In conversation with Anita Desai

Three-time Booker nominee Anita Desai talks about a lifetime spent on the move and how travel has inspired her writing.

As someone who’s moved so many times—23 address changes in 75 years—how do you define ‘home’?
‘Home’ is a backpack filled with relationships and memories that I carry around on my back wherever I go.

Of the cities you’ve lived in, which is your favourite?
Cambridge, England, where I once lived in a tiny Victorian house next to a graveyard and where I bicycled around the colleges and meadows, is my favourite. Venice is a city I would have liked to make my home.

How do you look back on all those years of movement?
I never planned a life of travel and change; in my static Old Delhi years it would have been an inconceivable future. But once I took one step, I followed it with another and that led to all the others. The changes came about slowly and naturally to fit into the arc of my life.

What do you remember of your childhood in Old Delhi?
My Old Delhi consisted of a bougainvillea-smothered bungalow with pigeons on its verandas and great trees looming over it; of the scrubby, rocky hill of The Ridge, its peacocks and porcupines; of the Jamuna River and its riverside scenes of washing spread out on the sands, melon fields and temples of Queen Mary’s School for girls to which my sisters and I bicycled down quiet roads lined with huge peepal trees.
I remember the library at Maidens Hotel that I frequented with my mother, Exchange Stores where we bought sweets with our pocket money and Atma Ram and Sons in Kashmiri Gate where we bought our books. Later, there was Miranda House and Delhi University across The Ridge, and the No 9 bus that took me to it as a college girl.

Your father was from East Bengal. Did you ever vist?
I never visited my father’s home in East Bengal and so have only a few of his reminiscences to recreate it for me. But Satyajit Ray’s The Apu Trilogy did so with such poetry and tenderness that it moved not just me but my father to tears when we went to see it at a matinee in Darya Ganj.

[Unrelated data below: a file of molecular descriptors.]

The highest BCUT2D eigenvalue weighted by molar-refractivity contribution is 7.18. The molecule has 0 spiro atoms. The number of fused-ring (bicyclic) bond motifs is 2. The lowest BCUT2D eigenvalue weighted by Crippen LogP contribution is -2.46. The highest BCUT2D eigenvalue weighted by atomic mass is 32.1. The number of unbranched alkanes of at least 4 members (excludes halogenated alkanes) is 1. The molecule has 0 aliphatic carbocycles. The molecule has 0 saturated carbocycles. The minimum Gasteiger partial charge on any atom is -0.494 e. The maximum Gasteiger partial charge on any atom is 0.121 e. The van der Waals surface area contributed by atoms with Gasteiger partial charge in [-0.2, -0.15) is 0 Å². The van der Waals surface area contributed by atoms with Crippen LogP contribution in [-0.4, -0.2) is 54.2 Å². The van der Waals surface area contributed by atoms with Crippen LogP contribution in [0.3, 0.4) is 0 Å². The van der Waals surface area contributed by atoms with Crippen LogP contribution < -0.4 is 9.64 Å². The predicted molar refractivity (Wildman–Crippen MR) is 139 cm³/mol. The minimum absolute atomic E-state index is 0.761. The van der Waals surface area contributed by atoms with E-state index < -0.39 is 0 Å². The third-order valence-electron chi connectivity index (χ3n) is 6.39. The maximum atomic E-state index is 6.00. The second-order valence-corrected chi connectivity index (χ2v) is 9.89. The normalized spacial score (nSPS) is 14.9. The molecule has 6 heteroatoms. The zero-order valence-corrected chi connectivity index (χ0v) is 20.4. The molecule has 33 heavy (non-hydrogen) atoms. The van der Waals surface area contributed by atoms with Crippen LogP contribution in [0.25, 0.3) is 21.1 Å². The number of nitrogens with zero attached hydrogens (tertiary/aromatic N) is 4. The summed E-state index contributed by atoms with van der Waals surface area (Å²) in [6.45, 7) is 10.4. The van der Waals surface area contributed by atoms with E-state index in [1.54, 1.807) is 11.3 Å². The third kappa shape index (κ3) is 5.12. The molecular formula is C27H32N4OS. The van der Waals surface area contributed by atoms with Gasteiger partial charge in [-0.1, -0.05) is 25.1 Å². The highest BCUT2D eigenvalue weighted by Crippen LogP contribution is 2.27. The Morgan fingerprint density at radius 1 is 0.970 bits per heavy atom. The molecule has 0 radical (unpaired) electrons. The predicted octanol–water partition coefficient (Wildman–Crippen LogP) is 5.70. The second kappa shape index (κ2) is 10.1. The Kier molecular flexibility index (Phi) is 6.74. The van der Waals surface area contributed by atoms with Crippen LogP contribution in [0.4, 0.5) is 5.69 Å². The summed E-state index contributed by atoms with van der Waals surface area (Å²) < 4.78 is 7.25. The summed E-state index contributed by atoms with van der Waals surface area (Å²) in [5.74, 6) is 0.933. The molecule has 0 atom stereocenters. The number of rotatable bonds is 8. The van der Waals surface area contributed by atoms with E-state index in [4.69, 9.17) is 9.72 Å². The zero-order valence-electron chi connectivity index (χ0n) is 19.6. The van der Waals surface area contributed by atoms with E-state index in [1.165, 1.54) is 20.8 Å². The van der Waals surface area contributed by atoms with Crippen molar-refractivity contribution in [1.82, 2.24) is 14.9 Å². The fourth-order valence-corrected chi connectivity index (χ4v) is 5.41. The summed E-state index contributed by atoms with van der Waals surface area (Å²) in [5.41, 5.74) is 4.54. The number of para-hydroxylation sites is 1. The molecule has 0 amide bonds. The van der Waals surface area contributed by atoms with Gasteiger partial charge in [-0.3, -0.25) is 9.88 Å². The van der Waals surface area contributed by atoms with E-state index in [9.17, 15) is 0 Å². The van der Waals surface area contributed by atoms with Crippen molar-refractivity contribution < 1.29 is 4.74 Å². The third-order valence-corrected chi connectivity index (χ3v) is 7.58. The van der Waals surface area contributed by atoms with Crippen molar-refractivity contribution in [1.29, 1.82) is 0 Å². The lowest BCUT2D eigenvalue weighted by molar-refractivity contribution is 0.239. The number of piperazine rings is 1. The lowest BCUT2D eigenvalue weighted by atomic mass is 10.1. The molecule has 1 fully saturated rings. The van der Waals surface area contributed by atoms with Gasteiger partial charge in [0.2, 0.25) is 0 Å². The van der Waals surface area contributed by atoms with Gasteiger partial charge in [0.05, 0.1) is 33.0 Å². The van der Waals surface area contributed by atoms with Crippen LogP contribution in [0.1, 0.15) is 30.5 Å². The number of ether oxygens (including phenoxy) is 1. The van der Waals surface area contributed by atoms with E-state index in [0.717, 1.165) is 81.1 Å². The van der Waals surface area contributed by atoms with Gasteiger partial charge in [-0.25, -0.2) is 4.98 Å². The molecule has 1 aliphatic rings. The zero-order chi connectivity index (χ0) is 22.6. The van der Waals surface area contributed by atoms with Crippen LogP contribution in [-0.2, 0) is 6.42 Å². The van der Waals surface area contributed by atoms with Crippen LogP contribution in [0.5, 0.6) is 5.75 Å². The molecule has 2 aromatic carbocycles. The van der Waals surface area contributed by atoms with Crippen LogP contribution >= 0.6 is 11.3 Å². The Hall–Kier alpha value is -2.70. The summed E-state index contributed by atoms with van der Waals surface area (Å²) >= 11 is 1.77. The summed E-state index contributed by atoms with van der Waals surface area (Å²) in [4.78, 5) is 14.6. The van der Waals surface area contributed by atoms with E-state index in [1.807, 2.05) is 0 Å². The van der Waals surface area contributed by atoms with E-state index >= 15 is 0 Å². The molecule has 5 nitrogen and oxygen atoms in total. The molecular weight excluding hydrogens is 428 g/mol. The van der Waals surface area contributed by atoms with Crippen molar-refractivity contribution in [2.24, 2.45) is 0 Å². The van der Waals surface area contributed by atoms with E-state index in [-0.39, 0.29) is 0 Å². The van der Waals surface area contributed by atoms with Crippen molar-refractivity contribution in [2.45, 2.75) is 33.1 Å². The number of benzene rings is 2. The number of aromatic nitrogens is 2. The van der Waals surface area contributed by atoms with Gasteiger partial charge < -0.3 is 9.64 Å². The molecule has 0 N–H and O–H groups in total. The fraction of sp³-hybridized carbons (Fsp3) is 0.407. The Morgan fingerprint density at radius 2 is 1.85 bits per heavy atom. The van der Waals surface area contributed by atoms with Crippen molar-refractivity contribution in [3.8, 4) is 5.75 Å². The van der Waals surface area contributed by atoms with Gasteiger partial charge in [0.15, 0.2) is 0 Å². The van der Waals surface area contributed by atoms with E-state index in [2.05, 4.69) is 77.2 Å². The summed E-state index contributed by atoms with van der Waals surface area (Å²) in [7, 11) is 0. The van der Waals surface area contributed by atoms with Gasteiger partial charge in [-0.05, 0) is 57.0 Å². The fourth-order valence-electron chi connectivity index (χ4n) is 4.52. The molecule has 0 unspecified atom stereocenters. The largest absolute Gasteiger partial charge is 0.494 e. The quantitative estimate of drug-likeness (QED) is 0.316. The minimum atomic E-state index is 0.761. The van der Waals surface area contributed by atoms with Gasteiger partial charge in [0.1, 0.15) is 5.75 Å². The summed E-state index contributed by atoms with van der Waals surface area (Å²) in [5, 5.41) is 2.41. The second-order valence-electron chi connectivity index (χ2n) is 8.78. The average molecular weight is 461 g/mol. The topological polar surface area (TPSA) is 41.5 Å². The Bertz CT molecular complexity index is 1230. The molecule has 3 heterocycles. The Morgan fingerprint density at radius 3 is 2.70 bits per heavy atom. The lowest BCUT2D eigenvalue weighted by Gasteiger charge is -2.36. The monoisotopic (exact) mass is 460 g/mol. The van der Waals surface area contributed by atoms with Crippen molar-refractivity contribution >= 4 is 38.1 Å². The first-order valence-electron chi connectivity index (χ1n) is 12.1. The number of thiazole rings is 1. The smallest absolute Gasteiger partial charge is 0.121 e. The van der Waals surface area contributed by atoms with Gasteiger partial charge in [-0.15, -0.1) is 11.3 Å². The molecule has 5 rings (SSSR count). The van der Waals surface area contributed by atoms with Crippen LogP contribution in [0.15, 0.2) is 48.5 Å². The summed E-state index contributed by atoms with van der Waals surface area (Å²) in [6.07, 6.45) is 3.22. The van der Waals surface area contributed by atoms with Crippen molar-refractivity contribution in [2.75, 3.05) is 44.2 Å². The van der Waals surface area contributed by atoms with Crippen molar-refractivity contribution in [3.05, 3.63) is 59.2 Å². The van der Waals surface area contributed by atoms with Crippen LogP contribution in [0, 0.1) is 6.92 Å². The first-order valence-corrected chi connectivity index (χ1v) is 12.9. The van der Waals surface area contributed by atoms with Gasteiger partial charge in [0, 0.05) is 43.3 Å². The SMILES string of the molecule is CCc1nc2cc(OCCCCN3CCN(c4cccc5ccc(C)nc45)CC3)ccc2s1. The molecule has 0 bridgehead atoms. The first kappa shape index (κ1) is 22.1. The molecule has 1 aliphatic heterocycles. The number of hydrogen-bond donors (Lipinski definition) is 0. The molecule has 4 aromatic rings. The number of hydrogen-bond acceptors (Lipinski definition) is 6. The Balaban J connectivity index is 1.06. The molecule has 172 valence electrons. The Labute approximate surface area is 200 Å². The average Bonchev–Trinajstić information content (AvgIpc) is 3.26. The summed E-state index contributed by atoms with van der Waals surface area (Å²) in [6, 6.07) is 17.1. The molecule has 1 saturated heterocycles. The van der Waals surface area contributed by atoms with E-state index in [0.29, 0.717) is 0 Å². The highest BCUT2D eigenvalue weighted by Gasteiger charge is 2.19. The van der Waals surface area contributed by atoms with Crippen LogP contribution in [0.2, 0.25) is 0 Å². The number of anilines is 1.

Do you like the actual act of travel—of hopping onto a plane or a train and heading off to discover a new place?
No, I emphatically do not like the act of travel—packing bags, taking taxis, the airports and planes are all a nightmare. I have to somehow struggle through to get to where I want, or need to go. The only form of travel I do enjoy is sitting on a park bench and watching the world go by.

How have your travels reflected in your writing?
Almost all the travel and all the places I have known have found their way into my writing. In Baumgartner’s Bombay, I was able to recreate my mother’s memories of pre-War Berlin, and by quoting a German-speaker, to use the language I first heard as nursery rhymes and fairy tales. The Himalayan mountains that were the backdrop of my childhood summers—and my children’s childhood summers—found their way into first Fire on the Mountain and then, more recently, into The Artist of Disappearance. Yes, I carry those mountains on my back too, wherever I go.

Do you need to have experienced a place and its culture to be able to write about it?
It is possible, I suppose, to base one’s writing on a piece of research—I did that with the history of the Mexican Revolution in my novel The Zigzag Way—but even that book could only acquire the texture of reality after I had lived in the places I wrote about.

Now, living in New York, what for you are its highlights?
The marvellous museums—The Metropolitan Museum of Art, the Asia Society, the Rubin Museum of Art—with their ever-changing shows. They are the city’s richest treasure.

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